When we came back to our room we saw monkeys on the houses in the neighbourhood. We saw falks and parrots flying around too. And what we found very surprising is how green Delhi is... lots of trees everywhere....

During the flight they gave one of the 'Bollywood' films... the indian guys around us had smiles all over their faces and were laughing hard . We just found them stupid...

Our dinner this evening was great and if I wouldn't be so tired I wold upload some pics. We went to one of the restaurants of the hotel and it was just great food. The guys serving us (there were so many of us) nearly all asked us where we came from and what we will see in India. In Europe no waiter would ever ask you something like that.

After dinner we went to the pool bar just when it started to rain. The thunderstorm was announcing itself all afternoon so we hope to have a nice clear blue sky for pics tomorrow...

I know some of you guys would love that pool. There a small cabins which not only have beds in them but two of them have beds, TV, a chair and a table. Several others have swinging seats in them. We made pics this evening but I am too tired to post them today..

Monday April 24
We got up at 8 am this morning since our guide was supposed to meet us at 9:30. And this morning I realized again how many times you get 'disturbed' in your room. There is constant buzzing at the door (and there seems to be sign outside - of course hidden to MY eyes - which says: the bathroom is occupied - lucky me that this time I don't travel alone!!!! ). There is always someone bringing you a newspaper, fruits, towels or the guy who wants to clean the room... at breakfast we saw again that things are not done in an efficient manner - there is no need for that as there are so many people around anyway: we were assigned a table for breakfast which did not have much stuff at the place for me. The guy came three times: first he brought the cup, then fork and knife and the last item he braught was the napkin (if it's not the english word... sorry, I am on vacation... ).

After breakfast our first real adventure in Delhi began. I like it much better with a door between me and the taxi and tuk tuk drivers... and our guide mostly kept the vendors and beggars away from us too so this was okay.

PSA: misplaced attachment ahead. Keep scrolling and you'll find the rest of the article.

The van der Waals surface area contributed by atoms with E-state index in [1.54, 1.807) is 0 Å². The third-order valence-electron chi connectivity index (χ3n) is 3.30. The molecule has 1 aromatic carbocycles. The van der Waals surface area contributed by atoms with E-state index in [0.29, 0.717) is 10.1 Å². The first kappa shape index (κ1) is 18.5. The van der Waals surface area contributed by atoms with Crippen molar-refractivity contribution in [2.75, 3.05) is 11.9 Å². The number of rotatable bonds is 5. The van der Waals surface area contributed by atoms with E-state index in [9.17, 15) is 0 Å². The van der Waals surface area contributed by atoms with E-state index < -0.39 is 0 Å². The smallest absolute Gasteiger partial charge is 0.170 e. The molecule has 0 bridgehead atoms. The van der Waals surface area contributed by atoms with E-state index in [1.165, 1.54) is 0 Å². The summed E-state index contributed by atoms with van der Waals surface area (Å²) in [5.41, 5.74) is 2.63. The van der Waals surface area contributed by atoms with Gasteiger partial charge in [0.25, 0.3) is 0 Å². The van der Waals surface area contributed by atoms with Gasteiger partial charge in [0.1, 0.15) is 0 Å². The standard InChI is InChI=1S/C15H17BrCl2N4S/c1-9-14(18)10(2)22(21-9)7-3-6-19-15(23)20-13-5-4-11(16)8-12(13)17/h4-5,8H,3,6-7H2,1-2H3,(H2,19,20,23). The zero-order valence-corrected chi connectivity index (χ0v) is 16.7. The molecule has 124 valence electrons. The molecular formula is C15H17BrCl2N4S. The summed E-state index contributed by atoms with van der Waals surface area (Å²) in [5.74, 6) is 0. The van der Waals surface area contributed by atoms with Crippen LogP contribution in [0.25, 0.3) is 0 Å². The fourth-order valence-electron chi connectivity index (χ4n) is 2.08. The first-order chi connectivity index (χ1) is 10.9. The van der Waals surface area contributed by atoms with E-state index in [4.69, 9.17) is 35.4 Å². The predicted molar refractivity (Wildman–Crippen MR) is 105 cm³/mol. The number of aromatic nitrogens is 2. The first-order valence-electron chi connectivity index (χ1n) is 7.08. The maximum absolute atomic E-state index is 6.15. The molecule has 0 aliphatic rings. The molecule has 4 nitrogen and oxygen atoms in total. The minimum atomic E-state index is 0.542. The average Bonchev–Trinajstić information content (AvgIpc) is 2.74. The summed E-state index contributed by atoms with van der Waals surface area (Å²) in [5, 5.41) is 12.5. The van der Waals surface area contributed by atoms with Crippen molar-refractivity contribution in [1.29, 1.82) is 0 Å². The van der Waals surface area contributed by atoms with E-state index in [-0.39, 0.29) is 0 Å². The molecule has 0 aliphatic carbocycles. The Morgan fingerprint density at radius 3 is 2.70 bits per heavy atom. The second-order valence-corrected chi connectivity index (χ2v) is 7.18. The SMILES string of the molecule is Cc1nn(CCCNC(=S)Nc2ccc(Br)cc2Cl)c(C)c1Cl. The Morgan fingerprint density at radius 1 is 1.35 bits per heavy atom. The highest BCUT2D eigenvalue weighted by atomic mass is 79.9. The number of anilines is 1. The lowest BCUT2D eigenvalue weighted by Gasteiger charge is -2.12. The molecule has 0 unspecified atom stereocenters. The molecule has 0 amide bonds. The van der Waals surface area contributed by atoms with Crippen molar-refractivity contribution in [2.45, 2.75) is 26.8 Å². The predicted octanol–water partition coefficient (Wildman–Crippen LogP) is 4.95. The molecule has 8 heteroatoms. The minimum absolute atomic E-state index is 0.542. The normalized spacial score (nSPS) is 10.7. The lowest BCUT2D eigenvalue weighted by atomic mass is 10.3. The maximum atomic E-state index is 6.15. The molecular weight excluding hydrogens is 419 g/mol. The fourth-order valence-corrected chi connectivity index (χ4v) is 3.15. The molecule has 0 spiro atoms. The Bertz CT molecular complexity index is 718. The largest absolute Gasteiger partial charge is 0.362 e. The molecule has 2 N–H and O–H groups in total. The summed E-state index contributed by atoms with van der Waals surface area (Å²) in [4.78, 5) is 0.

First thing we did was riding with a Rikscha. This was really an adventure. First we had to cross a large street with much traffic. Somehow we succeeded. Then we went through the narrow streets of Old Delhi. This was interesting and strange at the same time. There was not much space but there were people walking, ohter rikschas coming from the opposite direction and they all got around each other somehow. At one point, two large cows were lying there and a little bit later the air was so polluted that I was glad that I had taken all shots... It was an adventure though. Our rikscha driver didn't have a horn to blow so he just shouted and passengers really jumped for him. In one shop there were people beating each other. All rikscha drivers stopped and went back to see what was going on. There was already a large crowd in that shop and I am not sure anyone knew what this was all about...

With the Rikscha we arrived at the biggest Mosque in India. There has been a bomb explosion on April 14 but I didn't see any damage so I don't know what happened that day (I didn't follow the news closely in Sardinia so I didn't know it untail this morning). The mosque was nice with two minaretts. New architecture for my eyes. We wore our 'dust shoes' for the first time too. These are shoes we were given upon arrival from our tour company. As you have to take of your shoes for the temples and mosques and it is very hot and dusty we got 'shoes' made of just cotton (I think) which we can wear. I will post a pic later on.